Transitioning the American consumer from gas-powered to electric vehicles is a massive undertaking. Critical to this task is the federal income tax credit for EVs, which attracts consumers and helps offset the higher costs of electric vehicles. However, because credit eligibility expires when an automaker cumulatively sells over 200,000 EVs, Tesla and General Motors electric cars are currently ineligible for the credit.
Mary Barra, GM's Chief Executive Officer, is urging Congress to reinstate the tax credit to GM and Tesla to continue spurring EV sales. Depending on an EV buyer's situation, the credit is worth up to $7,500 when filing annual income taxes.
According to Barra, GM and Tesla are being punished for their early push in the zero-emissions, electrified vehicle space. "That tax credit of $7,500 is significant in a purchase decision," CEO Barra told CNBC. "We'd like to see that [cap] lifted and let the marketplace decide and not penalize first movers."
Due to strong sales of its Bolt EV and Volt plug-in hybrid electric models, GM reached the 200,000-vehicle limit in 2018. The company extended partial credits to EV buyers through April 2020, but now they are completely unavailable to GM customers.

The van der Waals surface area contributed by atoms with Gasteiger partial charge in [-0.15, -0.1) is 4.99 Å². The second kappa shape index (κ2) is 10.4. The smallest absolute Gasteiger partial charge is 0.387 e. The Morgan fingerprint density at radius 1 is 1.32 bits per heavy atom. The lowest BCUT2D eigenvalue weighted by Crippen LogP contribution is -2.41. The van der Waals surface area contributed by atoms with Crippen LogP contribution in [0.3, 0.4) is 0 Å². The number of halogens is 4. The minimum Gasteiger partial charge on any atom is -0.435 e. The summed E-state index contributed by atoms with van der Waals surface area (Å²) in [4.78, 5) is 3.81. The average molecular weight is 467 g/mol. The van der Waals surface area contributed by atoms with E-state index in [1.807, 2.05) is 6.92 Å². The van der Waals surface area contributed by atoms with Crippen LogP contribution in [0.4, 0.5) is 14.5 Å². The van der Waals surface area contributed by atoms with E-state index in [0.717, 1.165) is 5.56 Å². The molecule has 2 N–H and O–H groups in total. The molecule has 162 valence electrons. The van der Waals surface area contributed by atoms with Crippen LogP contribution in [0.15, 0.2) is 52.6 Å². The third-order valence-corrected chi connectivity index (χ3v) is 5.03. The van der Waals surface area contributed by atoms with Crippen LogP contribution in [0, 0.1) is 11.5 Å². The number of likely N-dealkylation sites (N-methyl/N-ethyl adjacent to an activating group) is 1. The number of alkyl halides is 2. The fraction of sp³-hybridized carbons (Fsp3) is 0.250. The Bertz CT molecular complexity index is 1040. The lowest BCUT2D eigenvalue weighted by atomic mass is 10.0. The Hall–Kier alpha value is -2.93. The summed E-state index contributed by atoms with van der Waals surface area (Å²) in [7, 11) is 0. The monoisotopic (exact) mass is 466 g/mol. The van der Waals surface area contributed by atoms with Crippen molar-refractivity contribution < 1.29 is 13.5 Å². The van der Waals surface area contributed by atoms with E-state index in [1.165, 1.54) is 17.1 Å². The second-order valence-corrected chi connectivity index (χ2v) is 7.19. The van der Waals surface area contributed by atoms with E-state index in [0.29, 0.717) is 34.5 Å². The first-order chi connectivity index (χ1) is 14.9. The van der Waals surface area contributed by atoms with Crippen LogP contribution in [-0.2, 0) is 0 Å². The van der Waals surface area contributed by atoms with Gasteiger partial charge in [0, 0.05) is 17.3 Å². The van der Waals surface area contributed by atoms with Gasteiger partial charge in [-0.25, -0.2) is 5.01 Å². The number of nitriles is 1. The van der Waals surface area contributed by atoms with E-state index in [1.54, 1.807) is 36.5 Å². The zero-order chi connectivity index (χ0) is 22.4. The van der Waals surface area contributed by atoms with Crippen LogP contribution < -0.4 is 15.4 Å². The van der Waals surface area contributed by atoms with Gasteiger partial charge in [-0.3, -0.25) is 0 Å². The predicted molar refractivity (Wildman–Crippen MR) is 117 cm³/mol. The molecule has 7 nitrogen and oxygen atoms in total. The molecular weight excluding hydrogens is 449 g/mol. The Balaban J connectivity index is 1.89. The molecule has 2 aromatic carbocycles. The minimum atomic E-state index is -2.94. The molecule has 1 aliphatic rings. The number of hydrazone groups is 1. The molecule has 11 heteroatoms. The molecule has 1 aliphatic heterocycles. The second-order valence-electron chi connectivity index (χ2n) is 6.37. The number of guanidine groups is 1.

The decision to extend the credit is critical to General Motors, which has deeply invested in electrification. The automaker plans to release 30 new EVs by 2025 and transition to a fully electric light-duty fleet by 2035. In the first half of 2021 alone, GM has unveiled a new 2022 Chevrolet Bolt EUV, revealed the 2023 Cadillac Lyriq SUV, and shown the upcoming GMC Hummer EV pickup and SUV. GM also announced a new plan for 60,000 charging stations across the U.S.
Meanwhile, other automakers ranging from Audi to Volvo are selling electrified vehicles that are still eligible for the federal income tax credit. As Steve Carlisle, president of GM North America, told Automotive News, every automaker deserves a fair shot at attracting EV consumers. "Given all the potential barriers to adoption and the fact that we need to get moving along that curve, I think incentives in many different forms enter into the conversation," Carlisle said. "A level playing field is a reasonable thing to aspire to."
Barra's plea comes just as Congress considers President Biden's American Jobs Plan. The president is seeking approval for the package, which includes a $174 billion investment to "win the EV market." The Biden administration has earmarked a majority of these funds for rebates and tax incentives. However, the administration has not indicated whether it will roll back the thresholds to benefit automakers like GM and Tesla.